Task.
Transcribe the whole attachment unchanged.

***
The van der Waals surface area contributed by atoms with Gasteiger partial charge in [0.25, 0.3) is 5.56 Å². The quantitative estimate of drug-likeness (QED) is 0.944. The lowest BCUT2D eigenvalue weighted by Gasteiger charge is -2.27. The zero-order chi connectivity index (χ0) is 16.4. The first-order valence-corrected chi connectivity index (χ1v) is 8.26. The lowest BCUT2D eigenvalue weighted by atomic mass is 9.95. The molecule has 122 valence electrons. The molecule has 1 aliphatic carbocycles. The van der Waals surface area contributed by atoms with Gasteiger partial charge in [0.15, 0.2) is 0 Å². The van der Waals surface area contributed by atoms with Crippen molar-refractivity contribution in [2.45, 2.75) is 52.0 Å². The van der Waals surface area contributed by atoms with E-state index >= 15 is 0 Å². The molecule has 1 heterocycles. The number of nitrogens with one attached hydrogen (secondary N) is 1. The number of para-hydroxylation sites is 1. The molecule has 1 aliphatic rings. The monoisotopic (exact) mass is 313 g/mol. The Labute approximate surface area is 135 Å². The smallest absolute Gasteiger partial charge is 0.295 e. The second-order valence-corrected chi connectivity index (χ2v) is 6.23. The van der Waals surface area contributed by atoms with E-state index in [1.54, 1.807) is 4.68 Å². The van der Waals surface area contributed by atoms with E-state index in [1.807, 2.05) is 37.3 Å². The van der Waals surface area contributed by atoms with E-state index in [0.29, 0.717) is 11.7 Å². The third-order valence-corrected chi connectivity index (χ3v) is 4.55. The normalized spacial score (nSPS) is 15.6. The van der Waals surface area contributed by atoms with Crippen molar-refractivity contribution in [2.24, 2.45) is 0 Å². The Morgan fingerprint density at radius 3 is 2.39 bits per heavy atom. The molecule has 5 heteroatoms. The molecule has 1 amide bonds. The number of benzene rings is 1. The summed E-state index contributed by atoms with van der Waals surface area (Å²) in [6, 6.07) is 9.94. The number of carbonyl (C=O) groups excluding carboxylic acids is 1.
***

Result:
The van der Waals surface area contributed by atoms with Gasteiger partial charge in [0.25, 0.3) is 5.56 Å². The quantitative estimate of drug-likeness (QED) is 0.944. The lowest BCUT2D eigenvalue weighted by Gasteiger charge is -2.27. The zero-order chi connectivity index (χ0) is 16.4. The first-order valence-corrected chi connectivity index (χ1v) is 8.26. The lowest BCUT2D eigenvalue weighted by atomic mass is 9.95. The molecule has 122 valence electrons. The molecule has 1 aliphatic carbocycles. The van der Waals surface area contributed by atoms with Gasteiger partial charge in [0.15, 0.2) is 0 Å². The van der Waals surface area contributed by atoms with Crippen molar-refractivity contribution in [2.45, 2.75) is 52.0 Å². The van der Waals surface area contributed by atoms with E-state index >= 15 is 0 Å². The molecule has 1 heterocycles. The number of nitrogens with one attached hydrogen (secondary N) is 1. The number of para-hydroxylation sites is 1. The molecule has 1 aliphatic rings. The monoisotopic (exact) mass is 313 g/mol. The Labute approximate surface area is 135 Å². The smallest absolute Gasteiger partial charge is 0.295 e. The second-order valence-corrected chi connectivity index (χ2v) is 6.23. The van der Waals surface area contributed by atoms with E-state index in [1.54, 1.807) is 4.68 Å². The van der Waals surface area contributed by atoms with E-state index in [1.807, 2.05) is 37.3 Å². The van der Waals surface area contributed by atoms with E-state index in [0.29, 0.717) is 11.7 Å². The third-order valence-corrected chi connectivity index (χ3v) is 4.55. The normalized spacial score (nSPS) is 15.6. The van der Waals surface area contributed by atoms with Crippen molar-refractivity contribution in [2.24, 2.45) is 0 Å². The Morgan fingerprint density at radius 3 is 2.39 bits per heavy atom. The molecule has 5 heteroatoms. The molecule has 1 amide bonds. The number of benzene rings is 1. The summed E-state index contributed by atoms with van der Waals surface area (Å²) in [6, 6.07) is 9.94. The number of carbonyl (C=O) groups excluding carboxylic acids is 1.